TU Wien DIGHUM

Program

Program overview and lecture material.

Program Overview (Times in CEST)

dighum-summer-school-2023-program-overview.png

Detailed Program

Monday, September 4, 2023

  • 8:30 - 9:00 Registration

Morning (9:00-12:30)

Afternoon (14:00-17:30)

  • 14:00 - 15:30 
    In this lecture, we provide an overview of the most important methods in symbolic artificial intelligence. We explain why combinatorial explosion in search is a severe limitation and how algorithmic improvements can mitigate this issue in order to solve problems on the scale needed in industrial applications. We also discuss the main differences between symbolic AI and machine learning, and shall argue why the combination of both is crucial in different domains.
  • 16:00 - 17:30 Peter Knees and Julia Neidhardt Machine Learning / Technical Foundations of Large Language Models, slides, video

Tuesday, September 5, 2023

Morning (9:00-12:30)

  • 9:00 - 10:30  Hands-on Session ChatGPT prepared by Thomas Kolb and Ahmadou Wagne / Christian Doppler Lab for Recommender Systems, slides
  • 11:00 - 12:30 Hands-on Session ChatGPT (cont.)

Afternoon (14:00-17:30)

  • 14:00 - 15:30
    Recent advances in large language models have raised numerous concerns including from digital humanism. In this talk, we take a closer look at large language models and how they are currently used. We start by arguing that such systems are extremely powerful while at the same time largely opaque. Large language models pose significant questions about how to best interpret them, both from a semantic and an epistemological perspective, i.e. regarding what they mean and what they know. These questions naturally link with the current debate about how to use these systems and how such systems should and should not be designed. We will discuss topics such as alignment for large language models, discourse ethics, and prohibitions of discourse.
  • 16:00 - 17:30 Group Projects: Use Cases including AI and Work, AI in Public Service and Policy Making, AI and Journalism, AI and Education
    Franco Accordino,
    Anita Eichinger,
    Monika Lanzenberger,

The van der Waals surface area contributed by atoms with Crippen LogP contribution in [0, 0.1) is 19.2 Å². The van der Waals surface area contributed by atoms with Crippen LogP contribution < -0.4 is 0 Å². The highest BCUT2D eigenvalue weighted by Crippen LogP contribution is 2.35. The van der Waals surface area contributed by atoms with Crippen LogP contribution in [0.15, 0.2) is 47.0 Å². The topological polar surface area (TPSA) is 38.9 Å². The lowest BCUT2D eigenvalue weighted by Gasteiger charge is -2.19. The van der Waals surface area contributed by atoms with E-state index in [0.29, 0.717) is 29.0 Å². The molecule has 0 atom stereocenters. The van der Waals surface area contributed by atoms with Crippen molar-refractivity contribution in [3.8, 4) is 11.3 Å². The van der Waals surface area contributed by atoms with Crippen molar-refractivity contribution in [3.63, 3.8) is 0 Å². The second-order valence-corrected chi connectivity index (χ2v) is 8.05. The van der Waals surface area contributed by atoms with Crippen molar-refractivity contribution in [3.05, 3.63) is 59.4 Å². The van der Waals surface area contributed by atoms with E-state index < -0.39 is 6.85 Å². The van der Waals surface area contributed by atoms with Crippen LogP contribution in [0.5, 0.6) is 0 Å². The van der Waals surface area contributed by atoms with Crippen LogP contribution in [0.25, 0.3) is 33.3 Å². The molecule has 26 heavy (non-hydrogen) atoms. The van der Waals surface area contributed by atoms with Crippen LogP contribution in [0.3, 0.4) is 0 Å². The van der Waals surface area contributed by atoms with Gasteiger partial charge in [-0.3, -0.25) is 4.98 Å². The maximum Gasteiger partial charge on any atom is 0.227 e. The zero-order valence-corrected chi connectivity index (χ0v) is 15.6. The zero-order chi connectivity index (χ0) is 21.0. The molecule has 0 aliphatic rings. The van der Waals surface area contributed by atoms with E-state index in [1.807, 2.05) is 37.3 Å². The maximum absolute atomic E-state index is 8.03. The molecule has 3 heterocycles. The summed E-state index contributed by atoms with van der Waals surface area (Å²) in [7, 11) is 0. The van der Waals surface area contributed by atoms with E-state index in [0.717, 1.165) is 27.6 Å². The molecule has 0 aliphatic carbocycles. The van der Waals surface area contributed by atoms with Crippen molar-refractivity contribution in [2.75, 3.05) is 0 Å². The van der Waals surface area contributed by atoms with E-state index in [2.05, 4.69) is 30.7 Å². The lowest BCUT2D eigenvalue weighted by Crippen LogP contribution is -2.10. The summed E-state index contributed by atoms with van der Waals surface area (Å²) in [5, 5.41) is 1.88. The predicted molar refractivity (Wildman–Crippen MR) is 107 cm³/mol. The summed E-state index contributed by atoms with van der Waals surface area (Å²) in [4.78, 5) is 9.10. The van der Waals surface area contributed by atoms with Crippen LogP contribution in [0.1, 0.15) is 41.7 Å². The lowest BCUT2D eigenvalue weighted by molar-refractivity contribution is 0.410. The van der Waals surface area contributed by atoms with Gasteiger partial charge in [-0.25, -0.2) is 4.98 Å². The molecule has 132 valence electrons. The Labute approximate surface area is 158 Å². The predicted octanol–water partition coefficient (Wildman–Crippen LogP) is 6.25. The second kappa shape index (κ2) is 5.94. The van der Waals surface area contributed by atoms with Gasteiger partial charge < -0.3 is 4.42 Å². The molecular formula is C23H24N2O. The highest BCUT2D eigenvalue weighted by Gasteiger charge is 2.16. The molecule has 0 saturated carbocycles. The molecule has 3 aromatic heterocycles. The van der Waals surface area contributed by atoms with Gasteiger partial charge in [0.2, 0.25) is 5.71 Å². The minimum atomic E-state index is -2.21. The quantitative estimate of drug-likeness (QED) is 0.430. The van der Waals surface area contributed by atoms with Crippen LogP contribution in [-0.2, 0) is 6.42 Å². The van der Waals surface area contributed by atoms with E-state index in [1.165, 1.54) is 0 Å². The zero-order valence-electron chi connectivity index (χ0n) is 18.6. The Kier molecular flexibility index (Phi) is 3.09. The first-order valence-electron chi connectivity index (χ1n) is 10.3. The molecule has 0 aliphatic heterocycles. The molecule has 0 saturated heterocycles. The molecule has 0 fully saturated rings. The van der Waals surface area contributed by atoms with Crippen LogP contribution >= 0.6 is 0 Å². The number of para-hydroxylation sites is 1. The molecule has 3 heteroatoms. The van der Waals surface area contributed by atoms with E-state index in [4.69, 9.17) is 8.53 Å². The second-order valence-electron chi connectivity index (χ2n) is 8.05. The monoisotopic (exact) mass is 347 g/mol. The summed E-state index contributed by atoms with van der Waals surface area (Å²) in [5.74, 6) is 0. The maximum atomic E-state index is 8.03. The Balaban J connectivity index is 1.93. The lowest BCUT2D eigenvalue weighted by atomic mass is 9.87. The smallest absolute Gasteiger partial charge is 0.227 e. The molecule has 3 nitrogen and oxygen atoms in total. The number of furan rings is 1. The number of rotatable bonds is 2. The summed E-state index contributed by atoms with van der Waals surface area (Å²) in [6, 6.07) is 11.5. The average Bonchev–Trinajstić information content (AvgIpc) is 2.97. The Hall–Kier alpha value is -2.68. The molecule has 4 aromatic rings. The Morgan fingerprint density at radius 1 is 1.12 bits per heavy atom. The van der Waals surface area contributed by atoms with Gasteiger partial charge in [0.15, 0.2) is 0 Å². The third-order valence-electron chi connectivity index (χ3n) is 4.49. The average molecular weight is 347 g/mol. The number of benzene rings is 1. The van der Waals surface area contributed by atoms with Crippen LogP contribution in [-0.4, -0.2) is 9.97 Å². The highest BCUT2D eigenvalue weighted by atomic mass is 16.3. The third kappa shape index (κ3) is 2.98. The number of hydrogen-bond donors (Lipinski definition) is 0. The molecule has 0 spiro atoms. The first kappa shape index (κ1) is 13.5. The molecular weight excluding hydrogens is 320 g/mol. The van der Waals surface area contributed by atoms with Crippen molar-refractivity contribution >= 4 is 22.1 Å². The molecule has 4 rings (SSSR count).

Irina Nalis,
    Wolfgang Renner,
    Paul Timmers,
    Hannes Werthner,
    List of preliminary use cases

Evening

Wednesday, September 6, 2023

Morning (9:00-12:30)

  • 9:00 - 10:30 Group Projects: Participants will collaborate in groups to identify problems, generate ideas, and create solutions for the introduced use cases.
  • 11:00 - 12:30 Group Projects (cont.)

Afternoon (14:00-17:30)

  • 14:00 - 15:30 

    This talk focuses on the “moralization” of technologies, that is the deliberate design of technologies in order to shape moral action and moral decision making. With the help of some thought experiments, I will discuss the promises but also the perils of moralizing technologies with particular attention to computer technologies. Challenges to the moralization of technologies deal with human autonomy, the opacity of design choices and their regulation.

  • 16:00 - 17:30 

    "Rationality" is the principle that humans make decisions on the basis of step-by-step (algorithmic) reasoning using systematic rules of logic. An ideal "explanation" for a decision is a chronicle of the steps used to arrive at the decision. Herb Simon’s "bounded rationality" is the observation that the ability of a human brain to handle algorithmic complexity and data is limited. As a consequence, human decision making in complex cases mixes some rationality with a great deal of intuition, relying more on Daniel Kahneman's "System 1" than "System 2." A DNN-based AI, similarly, does not arrive at a decision through a rational process in this sense. An understanding of the mechanisms of the DNN yields little or no insight into any rational explanation for its decisions. The DNN is operating in a manner more like System 1 than System 2. Humans, however, are quite good at constructing post-facto rationalizations of their intuitive decisions. If we demand rational explanations for AI decisions, engineers will inevitably develop AIs that are very effective at constructing such post-facto rationalizations. With their ability to handle vast amounts of data, the AIs will learn to build rationalizations using many more precedents than any human could, thereby constructing rationalizations for ANY decision that will become very hard to refute. The demand for explanations, therefore, could backfire, resulting in effectively ceding to the AIs much more power.

Thursday, September 7, 2023